TBN Finishes HD Upgrade in Dallas

Religious programmer Trinity Broadcasting Network has
finished upgrading its Dallas
facilities, including its International
Production Center
and local station KDTX-TV, to high-definition production.

TBN is also moving forward with HD upgrades for its WPGD in Nashville,
a process that is scheduled to be completed by the end of 2009, and is starting
to plan for an HD upgrade to its WHXL in Orlando,
Fla., according to TBN chief of staff Paul
Crouch Jr.

TBN has been one of the earliest and most aggressive of the
religious broadcasters in expanding its HD productions and facilities. Four
years ago, it upgraded its Costa Mesa, Calif.,
studio and facilities; and two years ago, it launched HD operations in New
York City.

TBN still has considerable work remaining in its transition
to HD, though, Crouch noted. "With 36 television stations to go, it is going to
be a big process and a long process," he said. Finishing the conversion for all
of TBN's stations, cable networks and production facilities could take as long
as 10 years.

Much of the impetus for the upgrades has come from the need
to replace aging equipment, Crouch explained. "The most compelling things on HD
are movies and sports," he said. "We do a fair amount of movies, but aren't big
on sports; and a lot of our shows are documentaries or are shows with talking
or singing heads.

"So HD was not quite as relevant for us as it might be for
some others. But we have a lot of legacy facilities that are aging and dying;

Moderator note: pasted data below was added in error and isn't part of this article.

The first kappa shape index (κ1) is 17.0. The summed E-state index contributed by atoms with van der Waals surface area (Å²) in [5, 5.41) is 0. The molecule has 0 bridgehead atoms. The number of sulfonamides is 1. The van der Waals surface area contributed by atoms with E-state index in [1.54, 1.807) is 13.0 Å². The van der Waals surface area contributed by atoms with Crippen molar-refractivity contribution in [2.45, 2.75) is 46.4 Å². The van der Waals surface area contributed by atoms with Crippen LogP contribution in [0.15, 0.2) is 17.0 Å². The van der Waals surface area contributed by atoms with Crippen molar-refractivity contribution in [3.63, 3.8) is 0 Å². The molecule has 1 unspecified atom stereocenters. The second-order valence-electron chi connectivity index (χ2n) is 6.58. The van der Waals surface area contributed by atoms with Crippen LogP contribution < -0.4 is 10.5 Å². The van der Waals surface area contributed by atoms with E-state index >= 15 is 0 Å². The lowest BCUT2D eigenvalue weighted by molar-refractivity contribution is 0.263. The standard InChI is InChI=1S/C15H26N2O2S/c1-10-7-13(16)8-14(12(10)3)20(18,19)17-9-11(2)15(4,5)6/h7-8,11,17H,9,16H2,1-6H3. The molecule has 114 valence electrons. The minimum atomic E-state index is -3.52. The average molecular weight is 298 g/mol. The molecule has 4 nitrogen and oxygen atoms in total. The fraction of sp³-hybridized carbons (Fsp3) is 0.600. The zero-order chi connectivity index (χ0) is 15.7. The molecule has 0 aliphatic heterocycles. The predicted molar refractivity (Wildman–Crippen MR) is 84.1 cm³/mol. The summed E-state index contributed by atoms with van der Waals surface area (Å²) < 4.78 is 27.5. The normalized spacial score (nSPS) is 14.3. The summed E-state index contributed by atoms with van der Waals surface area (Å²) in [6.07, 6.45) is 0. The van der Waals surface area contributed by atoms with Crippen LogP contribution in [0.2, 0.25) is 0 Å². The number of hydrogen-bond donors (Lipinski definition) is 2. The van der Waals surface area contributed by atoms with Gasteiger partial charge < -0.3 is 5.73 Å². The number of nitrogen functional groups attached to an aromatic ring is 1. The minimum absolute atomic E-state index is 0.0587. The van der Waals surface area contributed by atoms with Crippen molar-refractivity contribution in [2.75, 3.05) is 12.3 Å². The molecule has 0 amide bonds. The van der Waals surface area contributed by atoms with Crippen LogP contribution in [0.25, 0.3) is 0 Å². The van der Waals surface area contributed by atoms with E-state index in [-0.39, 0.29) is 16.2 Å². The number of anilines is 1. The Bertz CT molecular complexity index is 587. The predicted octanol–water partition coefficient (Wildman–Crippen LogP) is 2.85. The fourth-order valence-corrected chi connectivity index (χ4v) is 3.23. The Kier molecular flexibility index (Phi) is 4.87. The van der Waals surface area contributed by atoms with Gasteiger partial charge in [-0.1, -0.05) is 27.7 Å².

and we decided that rather than keeping a limping facility together, we would
just start from scratch and go HD from stem to stern."

Currently, TBN stations are not broadcasting in HD. "We've
been multicasting for about three years and are choosing to send out five
standard-definition channels over our multicast, as opposed to one HD and a
combination of SD channels" Couch Jr. said. "Right now, the HD feed is strictly
going out to Verizon FiOS and AT&T U-verse, and we're about to sign a deal
with [satellite-TV providers] DirecTV and Dish [Network] for the HD feed."

TBN HD is being offered free of charge to operators but differs
from the standard-def feed in that it only includes content that was originally
shot in HD or on film.

No timetable has been set for the start of HD broadcasts
from their owned-and-operated stations, Crouch Jr. added.

All of the upgrades, including the past and upcoming work,
are being handled by integrator TV Magic.

In Dallas, the
HD upgrades involved TBN's International
Production Center
and four connected sites, including KDTX, a gymnasium that has been converted
to a large studio space and a 3,500-seat church equipped with 11 camera

For the Dallas
upgrades, TBN acquired Thomson Grass Valley Kalypso HD production switchers and
Jupiter and Concerto routers, as well as their LDK 4000 MK II HD Triax cameras
with Canon lenses. The facilities also are using the Evertz MVP multi-image
display, Sony monitors, the Avid Deko 3000 HD CG graphics system, Solid State
Logic C200 audio board and a Sennheiser wireless system.

Crouch noted that TBN plans to use many of the same vendors
in upcoming upgrades but will use Ikegami cameras for the revamped Nashville
and Orlando stations.

Costs for the upgrades have varied widely depending upon how
much equipment could be retained. So far, the New York
upgrade, which cost $5 million, has been the most expensive.

Crouch noted that he had first been impressed by the
work of integrator TV Magic while working for another religious broadcasters
and began using TV Magic for a variety of projects after he joined TBN
full-time in 2000. He particularly praised the integrator for its advance
planning, the quality of its work and for its ability to manage the upgrades
with minimal disruption to their other operations.